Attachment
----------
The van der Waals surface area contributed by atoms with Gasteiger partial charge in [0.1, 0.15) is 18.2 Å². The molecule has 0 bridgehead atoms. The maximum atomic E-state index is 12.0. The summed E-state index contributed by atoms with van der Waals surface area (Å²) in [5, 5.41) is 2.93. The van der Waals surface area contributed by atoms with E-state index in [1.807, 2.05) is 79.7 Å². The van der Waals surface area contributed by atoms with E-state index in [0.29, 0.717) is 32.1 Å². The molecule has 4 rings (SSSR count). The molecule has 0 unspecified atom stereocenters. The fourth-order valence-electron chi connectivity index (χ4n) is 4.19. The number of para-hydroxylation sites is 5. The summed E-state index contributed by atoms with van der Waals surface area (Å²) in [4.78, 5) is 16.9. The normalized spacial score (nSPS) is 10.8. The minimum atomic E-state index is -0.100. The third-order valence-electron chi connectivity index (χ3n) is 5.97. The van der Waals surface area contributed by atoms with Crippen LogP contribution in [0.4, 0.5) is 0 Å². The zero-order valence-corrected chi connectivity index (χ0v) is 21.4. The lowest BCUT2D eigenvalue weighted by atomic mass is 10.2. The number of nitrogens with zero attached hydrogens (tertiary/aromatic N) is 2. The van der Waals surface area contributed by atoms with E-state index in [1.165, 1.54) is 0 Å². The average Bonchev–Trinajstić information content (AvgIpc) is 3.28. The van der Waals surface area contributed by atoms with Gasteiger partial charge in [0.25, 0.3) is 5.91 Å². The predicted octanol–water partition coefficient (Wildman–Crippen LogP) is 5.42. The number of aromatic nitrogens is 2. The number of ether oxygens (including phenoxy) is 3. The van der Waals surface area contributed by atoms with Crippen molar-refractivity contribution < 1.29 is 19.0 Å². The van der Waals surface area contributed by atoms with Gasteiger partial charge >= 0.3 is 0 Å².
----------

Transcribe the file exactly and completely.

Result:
The van der Waals surface area contributed by atoms with Gasteiger partial charge in [0.1, 0.15) is 18.2 Å². The molecule has 0 bridgehead atoms. The maximum atomic E-state index is 12.0. The summed E-state index contributed by atoms with van der Waals surface area (Å²) in [5, 5.41) is 2.93. The van der Waals surface area contributed by atoms with E-state index in [1.807, 2.05) is 79.7 Å². The van der Waals surface area contributed by atoms with E-state index in [0.29, 0.717) is 32.1 Å². The molecule has 4 rings (SSSR count). The molecule has 0 unspecified atom stereocenters. The fourth-order valence-electron chi connectivity index (χ4n) is 4.19. The number of para-hydroxylation sites is 5. The summed E-state index contributed by atoms with van der Waals surface area (Å²) in [4.78, 5) is 16.9. The normalized spacial score (nSPS) is 10.8. The minimum atomic E-state index is -0.100. The third-order valence-electron chi connectivity index (χ3n) is 5.97. The van der Waals surface area contributed by atoms with Crippen LogP contribution in [0.4, 0.5) is 0 Å². The zero-order valence-corrected chi connectivity index (χ0v) is 21.4. The lowest BCUT2D eigenvalue weighted by atomic mass is 10.2. The number of nitrogens with zero attached hydrogens (tertiary/aromatic N) is 2. The van der Waals surface area contributed by atoms with E-state index in [1.165, 1.54) is 0 Å². The average Bonchev–Trinajstić information content (AvgIpc) is 3.28. The van der Waals surface area contributed by atoms with Gasteiger partial charge in [0.25, 0.3) is 5.91 Å². The predicted octanol–water partition coefficient (Wildman–Crippen LogP) is 5.42. The number of aromatic nitrogens is 2. The number of ether oxygens (including phenoxy) is 3. The van der Waals surface area contributed by atoms with Crippen molar-refractivity contribution < 1.29 is 19.0 Å². The van der Waals surface area contributed by atoms with Gasteiger partial charge >= 0.3 is 0 Å².